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HQ High Quality Scart Switch Box

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£16.36 Best Offer by: amazon.co.uk See more offers
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      21.10.2013 11:00
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      Two into one does go... and so nicely too

      These days most modern televisions use a few sockets in order to conncet different devices to them, with one type being what is called a HDMI, which is designed to send better quality image and audio through the system from one device to another. So most modern televisions are dropping the number of other sockets on the rear of sides of their televisions, such as scart, which is an older way of cabling up your television to an external device such as a DVD player.
      But when it come to those external devices, having more than one that you want connected to your television, your are now left with the problem of swapping the scart leads every time you want to use another device. For instance, if you have a DVD player connected and you want to use your play station, then you have to unplug the scart lead of the DVD player and slot in the one for the games system, which is not only time consuming and, depending on where the scart socket is, can be a little tricky at times, it is also not too good for the scart socket or the pins of the leads as they can bend out of shape and cause some damage. Which is not good at all if the damage happens inside the socket on the single scart in you television.
      There are other ports to connect to, such as the HDMI, which requires a special lead, or there's even the good old 'AV' which usually comes in the form of three holes, red, yellow and white, which can then be used in the same way as the scart only on a different place on the list of inputs on your television.
      However, when I got my hands on a television a while back, swapping it for the slightly broken one in the kids bedroom, I discovered that it not only had one scart socket, which I expected, but it also only has the white and red ports for the AV, labelling it 'audio out', with no yellow port at all, which made the triple 'AV' connection method useless.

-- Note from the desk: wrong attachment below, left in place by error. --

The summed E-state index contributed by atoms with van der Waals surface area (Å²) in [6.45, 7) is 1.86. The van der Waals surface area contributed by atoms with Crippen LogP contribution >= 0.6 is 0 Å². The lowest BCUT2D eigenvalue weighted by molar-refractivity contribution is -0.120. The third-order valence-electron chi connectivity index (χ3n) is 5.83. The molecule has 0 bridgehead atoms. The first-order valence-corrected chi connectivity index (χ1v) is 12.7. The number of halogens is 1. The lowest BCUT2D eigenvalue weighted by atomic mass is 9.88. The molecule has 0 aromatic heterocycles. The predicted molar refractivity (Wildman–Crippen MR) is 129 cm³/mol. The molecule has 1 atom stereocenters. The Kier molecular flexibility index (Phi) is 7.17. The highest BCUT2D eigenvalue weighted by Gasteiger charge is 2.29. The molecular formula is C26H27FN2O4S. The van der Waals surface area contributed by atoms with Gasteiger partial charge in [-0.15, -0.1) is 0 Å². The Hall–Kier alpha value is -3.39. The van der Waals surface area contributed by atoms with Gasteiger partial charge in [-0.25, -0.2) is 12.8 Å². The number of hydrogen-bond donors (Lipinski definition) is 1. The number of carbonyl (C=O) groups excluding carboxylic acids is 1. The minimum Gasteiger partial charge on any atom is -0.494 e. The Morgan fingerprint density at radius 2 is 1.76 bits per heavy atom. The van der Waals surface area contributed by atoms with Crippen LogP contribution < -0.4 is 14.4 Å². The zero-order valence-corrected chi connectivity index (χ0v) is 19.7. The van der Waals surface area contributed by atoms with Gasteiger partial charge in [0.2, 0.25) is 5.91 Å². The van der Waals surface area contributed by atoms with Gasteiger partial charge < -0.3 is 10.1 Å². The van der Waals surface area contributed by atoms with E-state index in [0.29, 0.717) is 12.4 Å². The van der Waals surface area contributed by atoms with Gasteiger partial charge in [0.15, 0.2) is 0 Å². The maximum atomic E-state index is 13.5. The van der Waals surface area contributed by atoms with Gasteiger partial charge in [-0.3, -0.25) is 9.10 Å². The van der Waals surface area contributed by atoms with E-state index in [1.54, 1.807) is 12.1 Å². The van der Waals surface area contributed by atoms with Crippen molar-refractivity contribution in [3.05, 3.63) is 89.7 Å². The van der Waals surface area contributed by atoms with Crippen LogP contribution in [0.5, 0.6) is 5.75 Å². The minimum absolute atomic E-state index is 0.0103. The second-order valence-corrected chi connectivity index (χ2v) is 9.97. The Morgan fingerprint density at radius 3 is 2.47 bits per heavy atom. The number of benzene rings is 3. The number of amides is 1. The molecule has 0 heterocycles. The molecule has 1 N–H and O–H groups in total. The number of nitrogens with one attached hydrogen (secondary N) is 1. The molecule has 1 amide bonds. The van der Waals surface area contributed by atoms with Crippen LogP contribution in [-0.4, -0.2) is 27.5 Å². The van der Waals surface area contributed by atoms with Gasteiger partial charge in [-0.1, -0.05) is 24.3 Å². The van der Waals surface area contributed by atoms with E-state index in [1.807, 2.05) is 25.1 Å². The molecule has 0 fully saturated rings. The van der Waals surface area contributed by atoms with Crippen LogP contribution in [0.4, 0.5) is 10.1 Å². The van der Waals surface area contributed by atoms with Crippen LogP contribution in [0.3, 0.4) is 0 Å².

I tried everything, slotting the yellow cable into the mini 'AV' port and even a port which was labelled ' mini YPBPR', but nothing happened. I then realised that I had to go out and buy a special mini AV lead so that I could plug a second system into the television in order to connect the devices together.
      Then I hit on another idea when I was on the search through the amazon, seeing something that would do the job of connecting not only the single scart of the DVD to the television but would also connected the game station as well, keeping them both connected at the same time without having to risk damaging the delicate pins inside the connectors.
      The idea I had was to get what is called in the trade as double scart socket switch box, or something like that, which is, in this case, designed to take two scart leads and make them into one, sort of. So that you can connect two leads into one scart port in your television.
      One box I came across, as there are many out there, some I have used before, with ups and downs, but the one I am using now is one I got from amazon, with the easy to remember name of Bob... no, kidding, it's actually called a HQ High Quality Scart Switch Box in the lovely shade of silver.

      * What does it look like..?
      As I said, it's a rather fine silver colour, being a solid plastic moulded casing with some rather sexy curves, (easy now), if you were a scart lead on the look out for something with curves to be seen out on the town with. I mean, what well educated scart lead doesn't want to be connected to the television with a curvy, sexy model on the end of their arms?
      It has two 'female' ports on the top side with a short, 500mm lead, that leads to a 'male' connector that slots into the televisions scart socket. So there's two female to one male... I bet he feels out numbered and has to put the bins out or face the wrath of two females scorned...
      On each of the scart sockets there is a name! sort of, 'scart 1' and 'scart 2'. I said it was a name, I did not say it was a good name, but it sort of helps you remember which lead leads to which device.
      On the left side of the unit there is a small button, which is made of the small grey plastic as the rest of the unit making it fit in with the smooth design. This button is fro swapping from 'scart 1' to 'scart 2', or the other way round.
      The pins are all gold plated, or that's what they say they are and that's what they look like anyway, which is supposed to give for a better connection through the lead, both audio and visual.

      And that's what it looks like.

      * Is it well made..?
      Yes it is. It looks it and it actually feels it too.
      There are many units of this type out there, some costing less, some costing more, which look and feel as though they were thrown together in a dark room, by a spotty teenager, using old cassette cases and some nail glue, which don't even take the scart socket that they're supposed to do, or fall apart when you look at it.
      But this one not only looks the part it feels the part to, feeling like it's been well made, out together in a real factory and not just in an underground dungeon in some small town in the forgotten parts of Dundee.